“To expand our focus beyond renewables meant moving away from specialization and towards expertise in all areas of MEP systems,” said the company’s vice president, Leo Crane. “This expansion has really created a continuum of expertise that our clients can now tap into at any point on their project. And it allows us to still solve for the renewable component, but if that gets nixed based on the budget or other considerations, we won’t miss a beat and can work towards a more conventional solution that’s appropriate for the owner and the objectives of the overall project. It’s a one stop resource of sorts, with the same underlying philosophy of driving innovation and high-efficiency standards, and achieving the best possible outcome for every project.”    

The company was included in Inc. 5000’s list of fastest-growing private companies in America, an annual ranking conducted for 33 years. With more than 20 employees in Montana and 30 licensed engineers working from Boise, Idaho, the firm recently added another location in Jackson Hole, Wyo., and a branch that will provide national geothermal drilling services.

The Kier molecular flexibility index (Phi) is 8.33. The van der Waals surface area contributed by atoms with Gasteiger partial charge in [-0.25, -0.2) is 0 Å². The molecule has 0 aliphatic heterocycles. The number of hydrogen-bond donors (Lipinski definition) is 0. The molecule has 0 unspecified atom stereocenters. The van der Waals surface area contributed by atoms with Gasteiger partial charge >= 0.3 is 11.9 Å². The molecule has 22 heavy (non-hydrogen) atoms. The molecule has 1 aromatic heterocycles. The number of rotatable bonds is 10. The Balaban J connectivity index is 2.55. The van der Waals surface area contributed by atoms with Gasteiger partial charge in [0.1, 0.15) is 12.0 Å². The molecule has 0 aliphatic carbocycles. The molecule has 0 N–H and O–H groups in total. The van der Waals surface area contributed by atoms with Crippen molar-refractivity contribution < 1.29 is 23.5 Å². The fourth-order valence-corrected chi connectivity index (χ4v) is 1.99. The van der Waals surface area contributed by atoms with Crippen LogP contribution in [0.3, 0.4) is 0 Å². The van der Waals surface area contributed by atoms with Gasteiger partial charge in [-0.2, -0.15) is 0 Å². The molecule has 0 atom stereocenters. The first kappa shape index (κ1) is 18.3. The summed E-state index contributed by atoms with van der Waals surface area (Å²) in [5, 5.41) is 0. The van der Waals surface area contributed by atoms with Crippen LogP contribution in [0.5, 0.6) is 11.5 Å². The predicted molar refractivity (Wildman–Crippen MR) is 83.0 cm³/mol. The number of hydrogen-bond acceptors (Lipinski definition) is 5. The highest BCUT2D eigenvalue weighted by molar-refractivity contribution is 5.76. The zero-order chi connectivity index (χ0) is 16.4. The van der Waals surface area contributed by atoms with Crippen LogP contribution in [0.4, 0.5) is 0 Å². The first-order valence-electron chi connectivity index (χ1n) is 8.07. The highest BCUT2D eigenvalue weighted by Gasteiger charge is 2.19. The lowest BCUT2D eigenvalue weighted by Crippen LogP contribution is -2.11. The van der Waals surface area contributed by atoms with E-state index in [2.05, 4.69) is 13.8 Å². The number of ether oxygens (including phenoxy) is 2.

“We wanted to double- and triple-check in terms of quality control and we thought the best way to do that was to bring it all — design and installation — in-house and have our own guys execute it,” Crane said.

Energy 1 can start from scratch to design, build, install, monitor and maintain the MEP components of a structure or they can retrofit a home or fix a botched system. The company is working on some 30 projects currently, from smaller consultations to those that take two years to complete. About half to three-fourths of these projects are located in the Rocky Mountains, with clientele that includes the U.S. Air Force, Big Sky Medical Center, Montana State University, custom homes in the Yellowstone Club, off-the-grid compounds and ranches in sensitive environments throughout the West. 

For residential projects, the company can build an energy model for the home that takes into account architectural design, such as site orientation, occupancy patterns, building envelope details, lighting, the home’s uses and more. “During that [schematic] process we can work with the architect and say if we shift the building 5 degrees this direction or maybe change a window package slightly we can reduce the size and subsequent cost on a mechanical system,” Crane said.